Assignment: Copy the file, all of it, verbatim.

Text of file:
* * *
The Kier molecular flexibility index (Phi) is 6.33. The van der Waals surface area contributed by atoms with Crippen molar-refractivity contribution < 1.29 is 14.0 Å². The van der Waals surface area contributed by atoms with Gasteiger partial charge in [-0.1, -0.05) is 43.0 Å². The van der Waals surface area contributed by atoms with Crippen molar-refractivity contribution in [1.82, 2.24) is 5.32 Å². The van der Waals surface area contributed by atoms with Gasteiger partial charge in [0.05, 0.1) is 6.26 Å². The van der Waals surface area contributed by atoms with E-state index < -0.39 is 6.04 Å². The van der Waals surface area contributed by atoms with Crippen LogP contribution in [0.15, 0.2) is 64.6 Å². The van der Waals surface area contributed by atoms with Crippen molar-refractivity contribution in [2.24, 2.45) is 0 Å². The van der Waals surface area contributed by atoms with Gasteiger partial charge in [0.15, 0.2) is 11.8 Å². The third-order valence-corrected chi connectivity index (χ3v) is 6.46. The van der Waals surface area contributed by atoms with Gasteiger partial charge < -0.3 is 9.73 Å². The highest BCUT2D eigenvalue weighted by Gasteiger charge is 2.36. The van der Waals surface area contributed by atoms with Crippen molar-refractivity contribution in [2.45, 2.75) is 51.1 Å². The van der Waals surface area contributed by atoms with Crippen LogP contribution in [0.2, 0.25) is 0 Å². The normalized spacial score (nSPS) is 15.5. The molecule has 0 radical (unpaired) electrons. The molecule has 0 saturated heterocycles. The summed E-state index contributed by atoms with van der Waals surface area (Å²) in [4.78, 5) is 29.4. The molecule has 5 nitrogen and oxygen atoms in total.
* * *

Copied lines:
The Kier molecular flexibility index (Phi) is 6.33. The van der Waals surface area contributed by atoms with Crippen molar-refractivity contribution < 1.29 is 14.0 Å². The van der Waals surface area contributed by atoms with Gasteiger partial charge in [-0.1, -0.05) is 43.0 Å². The van der Waals surface area contributed by atoms with Crippen molar-refractivity contribution in [1.82, 2.24) is 5.32 Å². The van der Waals surface area contributed by atoms with Gasteiger partial charge in [0.05, 0.1) is 6.26 Å². The van der Waals surface area contributed by atoms with E-state index < -0.39 is 6.04 Å². The van der Waals surface area contributed by atoms with Crippen LogP contribution in [0.15, 0.2) is 64.6 Å². The van der Waals surface area contributed by atoms with Crippen molar-refractivity contribution in [2.24, 2.45) is 0 Å². The van der Waals surface area contributed by atoms with Gasteiger partial charge in [0.15, 0.2) is 11.8 Å². The third-order valence-corrected chi connectivity index (χ3v) is 6.46. The van der Waals surface area contributed by atoms with Gasteiger partial charge < -0.3 is 9.73 Å². The highest BCUT2D eigenvalue weighted by Gasteiger charge is 2.36. The van der Waals surface area contributed by atoms with Crippen molar-refractivity contribution in [2.45, 2.75) is 51.1 Å². The van der Waals surface area contributed by atoms with Crippen LogP contribution in [0.2, 0.25) is 0 Å². The normalized spacial score (nSPS) is 15.5. The molecule has 0 radical (unpaired) electrons. The molecule has 0 saturated heterocycles. The summed E-state index contributed by atoms with van der Waals surface area (Å²) in [4.78, 5) is 29.4. The molecule has 5 nitrogen and oxygen atoms in total.